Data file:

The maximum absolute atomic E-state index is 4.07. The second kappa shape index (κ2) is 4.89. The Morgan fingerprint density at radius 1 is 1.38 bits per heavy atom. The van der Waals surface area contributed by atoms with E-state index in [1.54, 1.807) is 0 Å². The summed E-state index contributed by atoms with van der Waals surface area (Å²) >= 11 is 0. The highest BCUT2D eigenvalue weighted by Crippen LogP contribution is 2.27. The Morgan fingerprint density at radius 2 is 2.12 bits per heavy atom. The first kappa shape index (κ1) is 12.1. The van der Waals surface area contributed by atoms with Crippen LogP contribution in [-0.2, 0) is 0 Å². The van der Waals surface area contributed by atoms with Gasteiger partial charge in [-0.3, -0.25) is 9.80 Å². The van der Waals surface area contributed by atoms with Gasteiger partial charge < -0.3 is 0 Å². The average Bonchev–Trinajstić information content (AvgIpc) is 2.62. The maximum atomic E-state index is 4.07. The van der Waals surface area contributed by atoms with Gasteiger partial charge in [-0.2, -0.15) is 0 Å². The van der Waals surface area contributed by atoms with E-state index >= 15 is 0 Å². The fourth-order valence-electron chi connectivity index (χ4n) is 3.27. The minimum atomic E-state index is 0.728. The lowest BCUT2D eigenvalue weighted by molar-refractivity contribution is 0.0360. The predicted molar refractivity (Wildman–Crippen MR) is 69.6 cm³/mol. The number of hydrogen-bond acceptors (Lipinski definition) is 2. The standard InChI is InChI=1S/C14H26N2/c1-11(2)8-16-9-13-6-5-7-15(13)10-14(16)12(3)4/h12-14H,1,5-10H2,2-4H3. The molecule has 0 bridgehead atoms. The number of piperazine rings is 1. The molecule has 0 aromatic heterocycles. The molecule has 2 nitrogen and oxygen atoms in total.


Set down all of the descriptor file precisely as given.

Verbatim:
The maximum absolute atomic E-state index is 4.07. The second kappa shape index (κ2) is 4.89. The Morgan fingerprint density at radius 1 is 1.38 bits per heavy atom. The van der Waals surface area contributed by atoms with E-state index in [1.54, 1.807) is 0 Å². The summed E-state index contributed by atoms with van der Waals surface area (Å²) >= 11 is 0. The highest BCUT2D eigenvalue weighted by Crippen LogP contribution is 2.27. The Morgan fingerprint density at radius 2 is 2.12 bits per heavy atom. The first kappa shape index (κ1) is 12.1. The van der Waals surface area contributed by atoms with Crippen LogP contribution in [-0.2, 0) is 0 Å². The van der Waals surface area contributed by atoms with Gasteiger partial charge in [-0.3, -0.25) is 9.80 Å². The van der Waals surface area contributed by atoms with Gasteiger partial charge < -0.3 is 0 Å². The average Bonchev–Trinajstić information content (AvgIpc) is 2.62. The maximum atomic E-state index is 4.07. The van der Waals surface area contributed by atoms with Gasteiger partial charge in [-0.2, -0.15) is 0 Å². The van der Waals surface area contributed by atoms with E-state index >= 15 is 0 Å². The fourth-order valence-electron chi connectivity index (χ4n) is 3.27. The minimum atomic E-state index is 0.728. The lowest BCUT2D eigenvalue weighted by molar-refractivity contribution is 0.0360. The predicted molar refractivity (Wildman–Crippen MR) is 69.6 cm³/mol. The number of hydrogen-bond acceptors (Lipinski definition) is 2. The standard InChI is InChI=1S/C14H26N2/c1-11(2)8-16-9-13-6-5-7-15(13)10-14(16)12(3)4/h12-14H,1,5-10H2,2-4H3. The molecule has 0 bridgehead atoms. The number of piperazine rings is 1. The molecule has 0 aromatic heterocycles. The molecule has 2 nitrogen and oxygen atoms in total.